Honeycomb and Sugarcube residents to wait on contaminant tests

Honeycomb and Sugarcube residents to wait on contaminant tests
Honeycomb and Sugarcube residents to wait on contaminant tests

The would-be residents of Sugarcane and Honeycomb, the uninhabitable Erskineville residential complexes built on possibly toxic land, likely face more months of being unable to access their dwellings.

The City of Sydney Council has concerns about the Chinese-backed developer, Golden Rain Development not meeting the required remediation conditions.

Buyers were told on their purchase to expect an April 2018 move-in date.

In February 2015 timeline expectations were as follows:

  • Demolition of existing industrial buildings on the site
  • Removal of trees
  • Construction of a multi-level apartment building with a two-level basement on the southern portion of the site (Sugarcube apartments)
  • Construction of 18, three-bedroom terrace development on the north portion of the site (Honeycombe Terraces)
  • Construction of new roads, pedestrian links and public domain works to be dedicated to Council

There are ongoing fears of contaminated groundwater on the former Monier roofing tiles site which had residue heavy metals, hydrocarbons and asbestos from its days as an industrial suburb.

Sydney Council confirmed that no final site contamination audit statement had been lodged.

"A private certifier issued the construction certificate to allow construction to proceed on the site despite not having received the final site audit statement," a SCC spokesperson said.

"City staff have been in ongoing discussions with the developer, who has not complied with the development consent conditions concerning remediation of the site."

It advised the developer has since provided further test results of the contaminants on the site and an assessment of the risk.

"Council is currently reviewing this material and is likely to seek some further information from the developer."

A spokesperson for Golden Rain Development said they "understood the delays have caused frustration."

It claimed the delays are due to requests by the City of Sydney relating to testing of groundwater near access roads and pedestrian walkways on the site.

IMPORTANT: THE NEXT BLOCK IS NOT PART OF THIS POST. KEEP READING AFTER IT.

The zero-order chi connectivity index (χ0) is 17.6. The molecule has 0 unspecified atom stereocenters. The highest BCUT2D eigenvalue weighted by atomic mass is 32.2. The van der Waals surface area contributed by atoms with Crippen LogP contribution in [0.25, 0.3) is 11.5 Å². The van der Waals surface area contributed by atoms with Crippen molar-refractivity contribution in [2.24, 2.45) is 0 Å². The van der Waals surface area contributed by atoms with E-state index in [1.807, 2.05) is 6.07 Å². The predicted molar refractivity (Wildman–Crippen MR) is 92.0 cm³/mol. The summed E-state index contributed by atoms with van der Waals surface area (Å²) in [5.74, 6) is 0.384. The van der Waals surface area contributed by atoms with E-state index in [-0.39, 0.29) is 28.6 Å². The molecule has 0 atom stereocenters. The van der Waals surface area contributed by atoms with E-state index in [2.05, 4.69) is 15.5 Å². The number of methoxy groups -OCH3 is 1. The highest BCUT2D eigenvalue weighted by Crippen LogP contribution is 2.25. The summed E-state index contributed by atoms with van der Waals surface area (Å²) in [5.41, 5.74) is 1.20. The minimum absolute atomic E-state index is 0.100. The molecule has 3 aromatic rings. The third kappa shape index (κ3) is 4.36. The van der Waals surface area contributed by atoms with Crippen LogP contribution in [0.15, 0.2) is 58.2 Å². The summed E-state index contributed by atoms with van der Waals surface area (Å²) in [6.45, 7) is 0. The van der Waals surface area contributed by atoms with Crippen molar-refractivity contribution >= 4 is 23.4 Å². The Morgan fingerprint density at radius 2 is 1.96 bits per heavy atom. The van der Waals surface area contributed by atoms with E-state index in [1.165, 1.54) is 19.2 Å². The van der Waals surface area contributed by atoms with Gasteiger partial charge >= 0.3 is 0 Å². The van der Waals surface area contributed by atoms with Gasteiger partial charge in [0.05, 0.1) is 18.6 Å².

"As Council will take ownership of these roads and walkways, it has asked for the additional testing before the final occupation certificate can be issued for the development."

"Golden Rain Development will continue to work with the City of Sydney to ensure Council is satisfied the site meets all health and safety requirements, and apartment owners can begin enjoying their new homes as soon as possible," the spokesperson said.

The City of Sydney approval came with a required $736,000 by the developer for a walkway.

The projects are within the Ashmore Precinct, one of the City of Sydney's biggest urban growth precincts.

The 17 hectare site, bounded by Ashmore Street, Mitchell Road, Coulson Street and the Bankstown railway line, is expected to have 6,000 residents by 2025.

A Sydney contamination auditor expects there will be a "long delay" for residents in getting into the upmarket projects where studio prices fetched $550,000 plus.

Industry experts have questioned how the project construction began without the necessary documentation in place.

"How did this build ever start in the first place?" a conveyancer said.

In NSW the management of contaminated land is “shared” by the Environment Protection Authority, the state Department of Planning and Environment and local councils.

Both projects were a finalist in "excellence in marketing" at the 2016 UDIA Awards.

The selling estate agents Colliers International declined to advise on the status of the sales contracts secured between 2015 and 2016, along with when the strata plan would be registered.

"All enquiries should be referred to Golden Rain Development," Colliers residential managing director Peter Chittenden said.

It is understood that some buyers have sought to terminate the sales contract and receive a refund of their deposit.

Nearby resales in other unaffected complex have shown no price growth over the past three years.

Golden Rain's ultimate owner is based in the British Virgin Islands.

One local director is 54 year old Bernard Chi, who has a 34th floor Bathurst Street, Sydney apartment. Another associated director is 55 year old Anne Bi, from West Pennant Hills.

The other directors give Hong Kong addresses.

A $1 million Sugarcube buyer Nick Rehac said he was "not allowed to stay here."

"We have no power," he told reporters as he stood in front of a fence preventing him to access the building.

"They took the money."

This article was first published in the Saturday Daily Telegraph.

Jonathan Chancellor

Jonathan Chancellor

Jonathan Chancellor is one of our authors. Jonathan has been writing about property since the early 1980s and is editor-at-large of Property Observer.

Erskineville Building Defects


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